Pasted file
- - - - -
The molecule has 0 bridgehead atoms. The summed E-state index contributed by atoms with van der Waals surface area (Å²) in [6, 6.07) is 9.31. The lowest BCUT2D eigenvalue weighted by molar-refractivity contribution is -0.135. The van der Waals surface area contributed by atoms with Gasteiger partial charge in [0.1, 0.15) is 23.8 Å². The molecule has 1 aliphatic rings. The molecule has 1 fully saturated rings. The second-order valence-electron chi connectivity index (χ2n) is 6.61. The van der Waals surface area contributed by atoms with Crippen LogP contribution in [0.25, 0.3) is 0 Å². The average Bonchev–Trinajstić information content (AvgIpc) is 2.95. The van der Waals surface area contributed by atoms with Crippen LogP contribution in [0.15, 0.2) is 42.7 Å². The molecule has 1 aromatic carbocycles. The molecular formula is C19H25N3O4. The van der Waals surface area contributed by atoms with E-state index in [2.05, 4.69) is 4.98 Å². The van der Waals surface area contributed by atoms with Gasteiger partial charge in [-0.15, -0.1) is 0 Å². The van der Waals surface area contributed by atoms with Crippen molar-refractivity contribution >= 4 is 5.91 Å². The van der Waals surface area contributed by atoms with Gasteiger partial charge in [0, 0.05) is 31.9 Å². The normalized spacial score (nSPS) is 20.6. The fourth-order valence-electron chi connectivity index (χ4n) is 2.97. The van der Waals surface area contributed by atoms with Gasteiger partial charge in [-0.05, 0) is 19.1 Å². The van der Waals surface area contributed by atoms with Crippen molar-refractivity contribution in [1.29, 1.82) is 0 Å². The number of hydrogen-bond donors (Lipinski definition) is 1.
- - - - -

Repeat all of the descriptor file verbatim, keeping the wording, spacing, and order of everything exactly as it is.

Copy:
The molecule has 0 bridgehead atoms. The summed E-state index contributed by atoms with van der Waals surface area (Å²) in [6, 6.07) is 9.31. The lowest BCUT2D eigenvalue weighted by molar-refractivity contribution is -0.135. The van der Waals surface area contributed by atoms with Gasteiger partial charge in [0.1, 0.15) is 23.8 Å². The molecule has 1 aliphatic rings. The molecule has 1 fully saturated rings. The second-order valence-electron chi connectivity index (χ2n) is 6.61. The van der Waals surface area contributed by atoms with Crippen LogP contribution in [0.25, 0.3) is 0 Å². The average Bonchev–Trinajstić information content (AvgIpc) is 2.95. The van der Waals surface area contributed by atoms with Crippen LogP contribution in [0.15, 0.2) is 42.7 Å². The molecule has 1 aromatic carbocycles. The molecular formula is C19H25N3O4. The van der Waals surface area contributed by atoms with E-state index in [2.05, 4.69) is 4.98 Å². The van der Waals surface area contributed by atoms with Gasteiger partial charge in [-0.15, -0.1) is 0 Å². The van der Waals surface area contributed by atoms with Crippen molar-refractivity contribution >= 4 is 5.91 Å². The van der Waals surface area contributed by atoms with Gasteiger partial charge in [0, 0.05) is 31.9 Å². The normalized spacial score (nSPS) is 20.6. The fourth-order valence-electron chi connectivity index (χ4n) is 2.97. The van der Waals surface area contributed by atoms with Gasteiger partial charge in [-0.05, 0) is 19.1 Å². The van der Waals surface area contributed by atoms with Crippen molar-refractivity contribution in [1.29, 1.82) is 0 Å². The number of hydrogen-bond donors (Lipinski definition) is 1.